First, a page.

We know, your film is your baby. We love our projects, too, and we have a strong vision for them. But it’s so, so important to compartmentalize and be objective about your product. When you’re reviewing the script or when you’re in the editing room, put on your producer hat and really be thoughtful about if your original vision is serving you. This is another place where being surrounded by good people will be helpful; your team will be able to give you notes, and you should be able to take them seriously. This doesn’t mean you need to acquiesce to every single note you are given, but you should, at the very least, have the capacity to listen in an unbiased way.
Measure twice, cut once
Take it from us. If you skimp at the preproduction phase, your final product will suffer. There’s a certain urgency that comes with indie filmmaking; we know we’re guilty of romanticizing the idea of the off-the-cuff, guerilla-style shoot where everything is rushed. We are here to tell you, this is not the right way. You should take your sweet time to make sure everything is prepared before you ever break out the camera. Take the extra time to do yet another draft of the script. Take the extra time to make sure you have all of the props you need. This way, you can rest easy knowing things are taken care of, and when you’re on set you can focus on what actually matters: filming your movie. There might be a time when you have to push back a shoot because things on the preproduction end weren’t quite right yet. We’ve been there, and it can be kind of heartbreaking. That being said, you’re always going to get a better product when you take your sweet time and make sure everything is kosher instead of diving right in.
Your movie can probably be shorter
This is perhaps our most controversial tip for indie filmmakers. At every stage of production, you can–and should–make your movie shorter. No disrespect to The Irishman, but pretty much all projects can only stand to improve when you cut them down. When you’re writing your script, be really intentional about every aspect; kill your darlings and cut that unnecessary dialogue. Trust us, it’ll be better for it. On set, take out the pauses. Make your actors go faster. When you’re editing, cut it as short as you possibly can. Raven likes to play a game where she makes a cut that’s as short as she can get it, and then she challenges herself to take off another thirty seconds. Then another. According to her, she’s only liked the longer version better a grand total of twice. We know it’s not fun to hear, because we’re all artists here, and artists like to indulge themselves, but you can do it. Make. It. Shorter.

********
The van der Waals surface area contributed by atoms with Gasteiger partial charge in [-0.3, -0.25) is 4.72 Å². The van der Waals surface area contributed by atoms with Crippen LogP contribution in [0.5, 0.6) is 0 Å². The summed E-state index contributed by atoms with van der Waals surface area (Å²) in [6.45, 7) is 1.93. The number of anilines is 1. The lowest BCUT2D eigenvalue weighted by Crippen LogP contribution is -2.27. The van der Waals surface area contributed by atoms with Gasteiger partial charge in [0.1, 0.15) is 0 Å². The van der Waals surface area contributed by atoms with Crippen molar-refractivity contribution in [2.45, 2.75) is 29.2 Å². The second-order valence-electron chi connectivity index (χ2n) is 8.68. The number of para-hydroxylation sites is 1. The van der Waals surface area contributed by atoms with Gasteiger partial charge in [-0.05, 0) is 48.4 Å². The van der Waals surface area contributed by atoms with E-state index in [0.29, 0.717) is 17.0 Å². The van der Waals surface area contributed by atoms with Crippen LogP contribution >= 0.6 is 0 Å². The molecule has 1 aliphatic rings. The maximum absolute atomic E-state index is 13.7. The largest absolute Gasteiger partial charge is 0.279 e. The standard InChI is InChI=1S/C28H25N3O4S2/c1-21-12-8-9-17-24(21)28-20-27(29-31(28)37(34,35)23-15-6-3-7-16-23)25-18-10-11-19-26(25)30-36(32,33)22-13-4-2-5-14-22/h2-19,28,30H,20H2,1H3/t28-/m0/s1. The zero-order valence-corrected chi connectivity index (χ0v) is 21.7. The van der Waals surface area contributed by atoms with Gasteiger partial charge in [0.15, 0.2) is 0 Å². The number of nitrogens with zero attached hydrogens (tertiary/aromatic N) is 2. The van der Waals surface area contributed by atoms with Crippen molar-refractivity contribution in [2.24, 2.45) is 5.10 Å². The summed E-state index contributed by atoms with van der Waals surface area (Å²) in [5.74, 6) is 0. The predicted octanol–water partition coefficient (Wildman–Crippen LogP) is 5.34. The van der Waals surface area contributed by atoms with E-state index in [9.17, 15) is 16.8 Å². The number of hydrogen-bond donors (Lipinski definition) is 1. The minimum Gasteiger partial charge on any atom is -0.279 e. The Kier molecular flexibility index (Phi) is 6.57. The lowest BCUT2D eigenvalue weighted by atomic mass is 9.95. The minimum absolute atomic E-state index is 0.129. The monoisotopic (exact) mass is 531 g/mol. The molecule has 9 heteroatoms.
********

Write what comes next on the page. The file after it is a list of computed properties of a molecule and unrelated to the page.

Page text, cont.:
Make every project a passion project
This might be our most important tip for indie filmmakers. Filmmaking is an art, but it’s also a business. We know you’re doing this because you love it, but it wouldn’t hurt to make a little money back too, right? We’re totally with you there, but we have to caution you: do not, under any circumstances, go chasing trends to try and make money. For one thing, trends come and go, and movies take about a billion years to make. By the time you’ve written a script, taken your time in preproduction (a la tip number four), filmed the entire thing, and taken it through post-production, the trends are going to be different. This brings us to another side of the same coin. You need to be working on a product that you’re not going to be sick of even after you’ve worked on it for months and seen it a hundred times. Even a micro-short is going to start feeling really long if you aren’t totally in love with it. Of course, there are gigs you’re going to take just for the money, but make sure when you’re making your film, it’s a passion project. That will make the long days and nights on set and in the editing room feel worth it. What’s really magical is when you can assemble a team where it’s a passion project for everyone on set; it’s hard to get that balance right, but when you do you end up with projects like Biters and Bleeders where everyone from the writer to the PA is excited to be working on your film.
Filmmakers, what do you wish you’d known about filmmaking before you got started? We’d love to hear your tips for indie filmmakers!